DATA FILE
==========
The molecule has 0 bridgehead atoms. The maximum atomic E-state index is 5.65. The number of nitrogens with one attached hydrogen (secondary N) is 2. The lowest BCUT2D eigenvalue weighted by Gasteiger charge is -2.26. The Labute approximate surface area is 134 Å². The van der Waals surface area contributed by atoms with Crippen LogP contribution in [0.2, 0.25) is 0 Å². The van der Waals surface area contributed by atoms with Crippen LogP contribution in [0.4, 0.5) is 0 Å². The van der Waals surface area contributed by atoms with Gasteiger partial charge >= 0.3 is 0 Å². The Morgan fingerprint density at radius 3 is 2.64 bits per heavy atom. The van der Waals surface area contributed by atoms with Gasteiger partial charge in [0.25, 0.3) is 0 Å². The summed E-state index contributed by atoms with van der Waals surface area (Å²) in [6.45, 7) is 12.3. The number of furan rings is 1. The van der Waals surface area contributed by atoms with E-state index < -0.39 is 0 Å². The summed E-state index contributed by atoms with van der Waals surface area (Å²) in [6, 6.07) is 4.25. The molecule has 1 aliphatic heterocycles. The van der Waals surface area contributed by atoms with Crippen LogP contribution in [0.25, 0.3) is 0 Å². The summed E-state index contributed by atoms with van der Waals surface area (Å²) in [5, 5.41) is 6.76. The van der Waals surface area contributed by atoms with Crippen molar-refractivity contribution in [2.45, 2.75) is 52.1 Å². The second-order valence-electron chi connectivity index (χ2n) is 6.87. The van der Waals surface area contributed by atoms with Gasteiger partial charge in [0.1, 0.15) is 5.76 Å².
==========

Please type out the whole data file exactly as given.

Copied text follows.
The molecule has 0 bridgehead atoms. The maximum atomic E-state index is 5.65. The number of nitrogens with one attached hydrogen (secondary N) is 2. The lowest BCUT2D eigenvalue weighted by Gasteiger charge is -2.26. The Labute approximate surface area is 134 Å². The van der Waals surface area contributed by atoms with Crippen LogP contribution in [0.2, 0.25) is 0 Å². The van der Waals surface area contributed by atoms with Crippen LogP contribution in [0.4, 0.5) is 0 Å². The van der Waals surface area contributed by atoms with Gasteiger partial charge >= 0.3 is 0 Å². The Morgan fingerprint density at radius 3 is 2.64 bits per heavy atom. The van der Waals surface area contributed by atoms with Gasteiger partial charge in [0.25, 0.3) is 0 Å². The summed E-state index contributed by atoms with van der Waals surface area (Å²) in [6.45, 7) is 12.3. The number of furan rings is 1. The van der Waals surface area contributed by atoms with E-state index < -0.39 is 0 Å². The summed E-state index contributed by atoms with van der Waals surface area (Å²) in [6, 6.07) is 4.25. The molecule has 1 aliphatic heterocycles. The van der Waals surface area contributed by atoms with Crippen LogP contribution in [0.25, 0.3) is 0 Å². The summed E-state index contributed by atoms with van der Waals surface area (Å²) in [5, 5.41) is 6.76. The van der Waals surface area contributed by atoms with Crippen molar-refractivity contribution in [2.45, 2.75) is 52.1 Å². The second-order valence-electron chi connectivity index (χ2n) is 6.87. The van der Waals surface area contributed by atoms with Gasteiger partial charge in [0.1, 0.15) is 5.76 Å².